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Anticancer Drugs in Liposomal Nanodevices: A Target Delivery for a Targeted Therapy

[ Vol. 12 , Issue. 15 ]


Giorgia Urbinati, Veronique Marsaud and Jack-Michel Renoir   Pages 1693 - 1712 ( 20 )


For many years, nanocarriers have been investigated to modify pharmacokinetics and biodistribution of various active molecules. In the cancer domain, one of the biggest challenges still remains the improvement of the therapeutic index, often too low, for the majority of antitumor drugs. The application of nanotechnologies for the treatment and the diagnosis of cancers are nowadays currently developed, or under development, and liposomes play an important role in the history of nanodevices. Because of their high degree of biocompatibility, lipid nanosystems have been used to improve pharmacological profiles of various anticancer drugs otherwise discarded because of their low water solubility, poor bioavailability or either fragile and subjected to rapid biotransformations. This review aims at introducing an overview of the last 40 years of liposome researches until the last liposomal formulations commercially available or undergoing clinical trials. Liposome properties will be described, with a particular emphasis over the last generation of carriers appreciated for their active targeting characteristics. Researchers foresee a remarkable impact of nanotechnologies in the field of medicine; this review will try to summarize the main concepts over liposome domain, which can count on encouraging results as target therapy associated with targeted delivery.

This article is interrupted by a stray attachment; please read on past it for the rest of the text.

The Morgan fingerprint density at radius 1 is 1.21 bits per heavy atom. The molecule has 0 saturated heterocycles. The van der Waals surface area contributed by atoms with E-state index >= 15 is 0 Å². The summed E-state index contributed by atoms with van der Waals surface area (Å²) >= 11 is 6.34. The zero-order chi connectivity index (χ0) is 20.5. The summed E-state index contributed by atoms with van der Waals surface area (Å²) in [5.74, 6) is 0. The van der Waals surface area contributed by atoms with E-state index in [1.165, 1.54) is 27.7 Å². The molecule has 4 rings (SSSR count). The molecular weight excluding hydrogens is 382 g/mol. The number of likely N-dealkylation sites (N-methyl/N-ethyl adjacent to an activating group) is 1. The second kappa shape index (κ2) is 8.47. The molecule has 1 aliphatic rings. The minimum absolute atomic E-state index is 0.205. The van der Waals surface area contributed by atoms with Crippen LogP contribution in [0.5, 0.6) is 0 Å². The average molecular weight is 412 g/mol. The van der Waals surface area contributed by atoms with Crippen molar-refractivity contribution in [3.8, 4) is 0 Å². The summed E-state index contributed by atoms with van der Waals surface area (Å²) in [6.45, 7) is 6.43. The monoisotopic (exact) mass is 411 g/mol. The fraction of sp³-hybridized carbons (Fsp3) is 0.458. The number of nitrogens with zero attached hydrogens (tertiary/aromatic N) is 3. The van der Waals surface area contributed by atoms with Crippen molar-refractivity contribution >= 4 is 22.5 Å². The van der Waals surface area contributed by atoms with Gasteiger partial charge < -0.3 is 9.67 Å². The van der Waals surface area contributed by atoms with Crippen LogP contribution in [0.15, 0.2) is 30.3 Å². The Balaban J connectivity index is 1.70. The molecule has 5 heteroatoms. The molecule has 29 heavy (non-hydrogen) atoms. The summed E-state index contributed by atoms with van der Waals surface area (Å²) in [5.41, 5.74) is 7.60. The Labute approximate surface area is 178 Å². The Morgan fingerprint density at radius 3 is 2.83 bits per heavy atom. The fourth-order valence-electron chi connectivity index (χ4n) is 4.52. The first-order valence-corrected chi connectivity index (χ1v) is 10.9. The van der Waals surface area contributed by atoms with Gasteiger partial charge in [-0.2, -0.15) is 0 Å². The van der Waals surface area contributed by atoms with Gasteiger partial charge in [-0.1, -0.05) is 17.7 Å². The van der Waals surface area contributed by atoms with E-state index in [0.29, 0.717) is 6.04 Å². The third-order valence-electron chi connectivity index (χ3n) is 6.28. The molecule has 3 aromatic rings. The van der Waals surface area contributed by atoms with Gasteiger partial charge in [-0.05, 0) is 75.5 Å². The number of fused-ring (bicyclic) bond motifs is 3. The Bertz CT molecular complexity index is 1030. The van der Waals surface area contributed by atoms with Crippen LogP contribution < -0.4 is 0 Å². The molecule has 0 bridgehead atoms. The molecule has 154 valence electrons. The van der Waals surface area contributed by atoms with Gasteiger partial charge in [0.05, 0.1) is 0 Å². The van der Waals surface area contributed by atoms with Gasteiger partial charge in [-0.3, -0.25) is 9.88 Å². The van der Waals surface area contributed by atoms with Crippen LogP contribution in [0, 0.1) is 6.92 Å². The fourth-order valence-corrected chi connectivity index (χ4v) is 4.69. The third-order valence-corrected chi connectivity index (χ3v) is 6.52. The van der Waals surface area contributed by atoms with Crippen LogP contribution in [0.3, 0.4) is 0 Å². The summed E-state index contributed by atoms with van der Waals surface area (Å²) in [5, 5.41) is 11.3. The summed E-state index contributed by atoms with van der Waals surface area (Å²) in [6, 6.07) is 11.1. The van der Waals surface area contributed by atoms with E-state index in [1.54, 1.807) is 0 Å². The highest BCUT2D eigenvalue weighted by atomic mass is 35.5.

Cancer, EPR effect, immunoliposomes, lipid nanocarriers, pharmacokinetics, targeted delivery


UMR CNRS 8203 Vectorology and anti-cancer therapeutics, Institut Gustave Roussy, 114, Rue E. Vaillant, 94805 VILLEJUIF CEDEX, France.

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